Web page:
I did have one mishap late in July when a rabbit or other unidentified creature got into the bed and broke off the leaves of the white caladium. The plant did later produce one leaf several weeks later but never got very large.
I’ve also planted some Lilliput Zinnia’s in the front garden. They should grow to about 16-24 inches and provide some nice color variation into the back area of the garden. My only concern is these require full sun and they are only getting partial sun.
To promote a more bushy plant, I pinched back to above two leaves on these young plants. I will also plan to deadhead the plant after it flowers to encourage even more flowers. I’ve only been watering these every two days or so.
At one point a rabbit got to the plants and pretty much ate them down. A couple did survive but never did well after that.
Saw these at the garden center and thought they would add some nice color to my front garden. Wax begonias, the more popular variety of begonia, can be found in lots of different sizes and can grow from as small as six inches to nearly three feet tall.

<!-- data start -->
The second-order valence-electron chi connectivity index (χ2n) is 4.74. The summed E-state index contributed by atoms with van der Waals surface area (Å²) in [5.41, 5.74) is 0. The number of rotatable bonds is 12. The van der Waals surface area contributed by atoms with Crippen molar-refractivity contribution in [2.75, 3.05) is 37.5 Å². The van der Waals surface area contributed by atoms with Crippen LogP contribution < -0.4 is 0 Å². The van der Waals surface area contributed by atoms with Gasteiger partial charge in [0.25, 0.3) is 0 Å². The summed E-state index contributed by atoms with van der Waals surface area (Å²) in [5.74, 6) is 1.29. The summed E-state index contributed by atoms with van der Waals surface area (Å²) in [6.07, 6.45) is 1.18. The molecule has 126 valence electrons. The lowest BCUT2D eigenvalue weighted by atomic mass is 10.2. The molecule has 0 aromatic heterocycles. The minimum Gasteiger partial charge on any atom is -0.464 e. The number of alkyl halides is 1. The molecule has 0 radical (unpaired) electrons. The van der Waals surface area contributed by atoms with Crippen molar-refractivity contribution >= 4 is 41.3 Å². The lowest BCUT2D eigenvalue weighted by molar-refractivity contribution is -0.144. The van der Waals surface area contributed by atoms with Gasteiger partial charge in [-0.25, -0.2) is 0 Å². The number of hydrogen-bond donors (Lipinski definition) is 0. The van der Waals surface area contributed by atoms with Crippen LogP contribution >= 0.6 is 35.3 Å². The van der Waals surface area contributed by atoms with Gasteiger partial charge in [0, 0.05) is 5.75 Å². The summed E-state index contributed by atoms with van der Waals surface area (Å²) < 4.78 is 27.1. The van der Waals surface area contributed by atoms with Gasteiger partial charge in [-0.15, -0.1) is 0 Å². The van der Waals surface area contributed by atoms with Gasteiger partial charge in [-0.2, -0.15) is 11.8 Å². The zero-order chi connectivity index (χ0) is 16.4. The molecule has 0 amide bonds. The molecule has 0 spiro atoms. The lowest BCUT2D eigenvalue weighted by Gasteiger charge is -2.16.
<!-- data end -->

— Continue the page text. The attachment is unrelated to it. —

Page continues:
Wax begonia is a compact, mounded, succulent, and fibrous-rooted plant with fleshy stems and green to bronze leaves. Loose clusters of cymes in leaf axils, single or double and in various colors, bloom from spring to frost.
It’s been quite a bit of work, but the front porch area is beginning to look pretty good. I haven’t put any mulch down as I need the plants to emerge without covering them up.
I won’t show you the outcome of this plant as my best guess is that it’s dead. The promising shoots I saw in early Spring had wilted to nothing but brown stubs. I’ll give it a little more time to see if it revives before I dig it up and toss it out.
New Guinea Impatiens
I didn’t know anything about this plant when I saw it at the garden center. Of course, the stiking leaves is what got my attention. I figured it might be a nice variation in my interesting leaf collection.
They want full to part-sun and are not drought tolerant. New Guinea impatiens do best with morning sun and afternoon shade in a garden with eastern exposure. I put them on my front porch that was mostly shade and tried to keep them watered.
Come on back regularly to see my updates as I plant more and they mature.